For decades, the growing speed gap between processors and main memories has given rise to inefficiency in computing systems. In order to prevent the performance loss caused by the inefficiency, many architectural techniques such as cache, out-of-order, and prefetch have been employed. These techniques have played a role for a long time. However, with the advent of multi-core era, the effectiveness of the technologies have decreased, making multi-core systems undergo serious inefficiency in terms of memory accesses. This is because co-running programs in a processor can break memory-access locality which is a fundamental rationale of the traditional technologies. For this reason, main memory systems themselves became crucial to multi-core computations. The inefficiency caused by main memory systems cannot be covered by other techniques anymore. Hence, we decided to focus on improving main memory systems, which is the subject of this dissertation.
A main memory system consists of memory controllers and DRAMs. A processor sends memory requests to memory controllers, and then an appropriate command sequence is created by the memory controllers. The generated commands are issued to DRAMs sequentially, and the DRAMs operate according to the commands, finally to transfer the requested data to the processor. Usually, the performance of main memory systems depends on the command sequence and the data transfer rate. In other words, main memory systems have been developed by improving the command scheduling method and the interface bandwidth. However, the effectiveness of these conventional methodologies have declined because of the long DRAM access latency.
Ideally, DRAM latency can be hidden by command scheduling, but in reality it is impossible to hide all DRAM latencies due to program's diversity and system's complexity. If schedulers fail to hide DRAM access latency, the effective bandwidth decreases, resulting in performance degradation. However, for 20 years, DRAM latency has been decreased only by 20\% while bandwidth has been grown by 20 times, which implies that DRAM latency has been more and more critical as time goes on. In fact, current main memory systems severely suffer from the long DRAM latency. The tardy progress concerning DRAM latency is mainly due to DRAM manufacturing cost. To reduce DRAM latency, the manufacturing cost must escalate.That is, the cost burden makes DRAM vendors hesitate to provide low latency. That's why we set our goal as building a new main memory system which has a low-latency but not incurring cost-impact on DRAM implementation.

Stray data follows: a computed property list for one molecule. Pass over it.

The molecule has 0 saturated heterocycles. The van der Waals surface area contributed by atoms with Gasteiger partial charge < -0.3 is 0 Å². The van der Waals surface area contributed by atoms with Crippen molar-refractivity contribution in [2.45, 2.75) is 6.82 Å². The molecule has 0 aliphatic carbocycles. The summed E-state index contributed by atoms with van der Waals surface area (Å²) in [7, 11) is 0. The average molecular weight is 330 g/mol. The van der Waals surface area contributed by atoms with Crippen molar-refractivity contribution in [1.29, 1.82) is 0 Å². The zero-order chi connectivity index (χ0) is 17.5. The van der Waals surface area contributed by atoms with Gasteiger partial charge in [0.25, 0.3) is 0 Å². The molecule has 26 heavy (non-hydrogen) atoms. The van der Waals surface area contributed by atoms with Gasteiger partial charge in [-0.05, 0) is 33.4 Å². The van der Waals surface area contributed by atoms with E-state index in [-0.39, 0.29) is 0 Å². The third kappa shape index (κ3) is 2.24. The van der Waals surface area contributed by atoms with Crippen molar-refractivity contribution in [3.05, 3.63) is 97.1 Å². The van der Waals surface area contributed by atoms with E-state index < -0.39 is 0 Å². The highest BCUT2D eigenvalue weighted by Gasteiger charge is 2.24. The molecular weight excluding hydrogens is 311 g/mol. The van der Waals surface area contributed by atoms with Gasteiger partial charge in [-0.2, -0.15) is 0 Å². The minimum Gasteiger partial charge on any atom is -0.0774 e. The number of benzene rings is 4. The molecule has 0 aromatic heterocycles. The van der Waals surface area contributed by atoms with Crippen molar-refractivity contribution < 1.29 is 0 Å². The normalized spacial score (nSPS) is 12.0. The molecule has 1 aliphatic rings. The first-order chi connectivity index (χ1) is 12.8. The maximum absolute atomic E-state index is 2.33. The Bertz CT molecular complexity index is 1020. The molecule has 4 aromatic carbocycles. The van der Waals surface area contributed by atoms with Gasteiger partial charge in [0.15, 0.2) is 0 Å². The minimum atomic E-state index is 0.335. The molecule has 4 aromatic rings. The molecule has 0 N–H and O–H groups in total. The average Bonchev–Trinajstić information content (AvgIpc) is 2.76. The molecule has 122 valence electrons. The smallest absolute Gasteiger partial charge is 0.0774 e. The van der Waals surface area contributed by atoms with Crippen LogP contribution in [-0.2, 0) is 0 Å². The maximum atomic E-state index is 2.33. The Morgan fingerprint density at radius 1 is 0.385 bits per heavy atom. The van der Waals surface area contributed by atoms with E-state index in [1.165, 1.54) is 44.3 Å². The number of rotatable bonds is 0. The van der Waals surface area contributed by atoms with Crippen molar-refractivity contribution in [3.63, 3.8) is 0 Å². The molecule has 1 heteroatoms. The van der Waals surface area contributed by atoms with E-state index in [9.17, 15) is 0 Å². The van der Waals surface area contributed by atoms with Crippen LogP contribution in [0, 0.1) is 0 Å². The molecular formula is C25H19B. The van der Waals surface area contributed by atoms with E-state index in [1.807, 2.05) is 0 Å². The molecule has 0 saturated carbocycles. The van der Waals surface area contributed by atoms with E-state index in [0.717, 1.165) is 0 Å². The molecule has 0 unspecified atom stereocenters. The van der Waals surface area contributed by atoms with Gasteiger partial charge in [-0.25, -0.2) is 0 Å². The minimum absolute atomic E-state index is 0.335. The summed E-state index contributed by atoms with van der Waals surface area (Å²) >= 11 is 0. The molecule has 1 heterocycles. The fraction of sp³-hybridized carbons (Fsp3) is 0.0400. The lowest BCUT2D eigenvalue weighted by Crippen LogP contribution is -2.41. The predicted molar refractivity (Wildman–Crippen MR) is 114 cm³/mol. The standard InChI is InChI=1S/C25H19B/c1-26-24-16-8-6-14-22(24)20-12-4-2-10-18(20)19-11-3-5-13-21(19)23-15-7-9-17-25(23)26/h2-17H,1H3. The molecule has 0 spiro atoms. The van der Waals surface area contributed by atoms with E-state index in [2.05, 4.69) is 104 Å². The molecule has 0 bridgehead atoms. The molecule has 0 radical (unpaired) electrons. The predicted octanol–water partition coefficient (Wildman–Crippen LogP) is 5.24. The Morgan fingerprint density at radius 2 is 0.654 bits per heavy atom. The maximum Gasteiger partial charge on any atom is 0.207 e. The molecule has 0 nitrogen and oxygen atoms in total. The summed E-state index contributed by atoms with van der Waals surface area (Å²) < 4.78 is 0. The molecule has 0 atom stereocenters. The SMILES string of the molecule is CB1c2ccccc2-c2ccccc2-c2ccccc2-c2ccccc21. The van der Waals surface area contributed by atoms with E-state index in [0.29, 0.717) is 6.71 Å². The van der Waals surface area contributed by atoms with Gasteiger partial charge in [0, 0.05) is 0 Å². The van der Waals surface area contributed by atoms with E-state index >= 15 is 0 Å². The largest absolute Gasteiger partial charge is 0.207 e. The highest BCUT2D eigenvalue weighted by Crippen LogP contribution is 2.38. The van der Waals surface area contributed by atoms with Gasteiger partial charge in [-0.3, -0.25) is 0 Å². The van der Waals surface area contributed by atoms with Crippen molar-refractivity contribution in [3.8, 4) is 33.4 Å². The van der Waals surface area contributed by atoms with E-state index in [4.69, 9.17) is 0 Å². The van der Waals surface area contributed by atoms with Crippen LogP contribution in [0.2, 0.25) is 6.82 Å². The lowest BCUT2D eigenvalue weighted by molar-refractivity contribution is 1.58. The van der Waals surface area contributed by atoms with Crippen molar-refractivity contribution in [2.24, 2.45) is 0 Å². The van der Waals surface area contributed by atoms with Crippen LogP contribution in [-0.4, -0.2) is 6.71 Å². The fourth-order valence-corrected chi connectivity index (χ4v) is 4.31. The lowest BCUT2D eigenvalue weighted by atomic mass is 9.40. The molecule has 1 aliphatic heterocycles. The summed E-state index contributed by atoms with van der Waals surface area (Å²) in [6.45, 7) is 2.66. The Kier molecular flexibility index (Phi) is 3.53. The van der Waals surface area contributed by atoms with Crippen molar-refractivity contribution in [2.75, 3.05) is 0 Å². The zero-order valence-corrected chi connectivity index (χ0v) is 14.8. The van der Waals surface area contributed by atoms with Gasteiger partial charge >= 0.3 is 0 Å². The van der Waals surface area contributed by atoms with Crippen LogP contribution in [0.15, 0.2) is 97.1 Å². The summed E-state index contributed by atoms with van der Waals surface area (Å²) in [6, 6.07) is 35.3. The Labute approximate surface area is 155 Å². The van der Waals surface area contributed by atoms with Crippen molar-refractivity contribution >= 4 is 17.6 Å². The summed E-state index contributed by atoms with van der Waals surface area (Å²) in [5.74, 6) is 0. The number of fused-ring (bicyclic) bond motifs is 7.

In general, there are two approaches to relieve the impact of the long DRAM latency: 1) reducing DRAM latency itself and 2) increasing DRAM access parallelism. For each approach, we figured out several ideas, which are briefly explained below.
1) Reducing DRAM latency itself. DRAM latency is determined by the speed of a DRAM-internal circuitry. The core of the circuitry is sense-amplifiers, the role of which is to distinguish between '0' and '1'. Specifically, a sense-amplifier is able to sense the charge stored in a cell. We observed that the sensing speed depends on the amount of charge stored in the cell, and the amount of charge changes periodically with refreshes. As a result, the sensing speed varies periodically according to the refresh timing. We exploit this observation to design a non-uniform access time memory controller (NUAT).
2) Increasing DRAM access parallelism. DRAM is hierarchically organized: Channel - Rank - BankGroup - Bank. A channel is connected to multiple ranks, and each rank has multiple bank-groups, and each bank-group has multiple banks. This hierarchical structure facilitates creating parallelism in DRAM. However, the current DRAM architecture only supports bank-level parallelism. We leverage the other hierarchies to create new parallelisms in DRAM. Particularly, we propose bank-group level parallelism (BGLP) and rank-level parallelism (RLP).
To sum up, we exploit already implemented circuits and structures in DRAM. For this reason, the proposed architectural techniques are cost-effective and dovetails with the existing implementation skills, which is a great advantage when it comes to DRAM. In this dissertation, we also exhibit the quantitative benefit of our proposals through cycle-accurate system simulations to prove architectural usefulness. In addition, many analyses will follow so that we argue that the proposed work also has a merit in terms of other factors like energy and compatibility.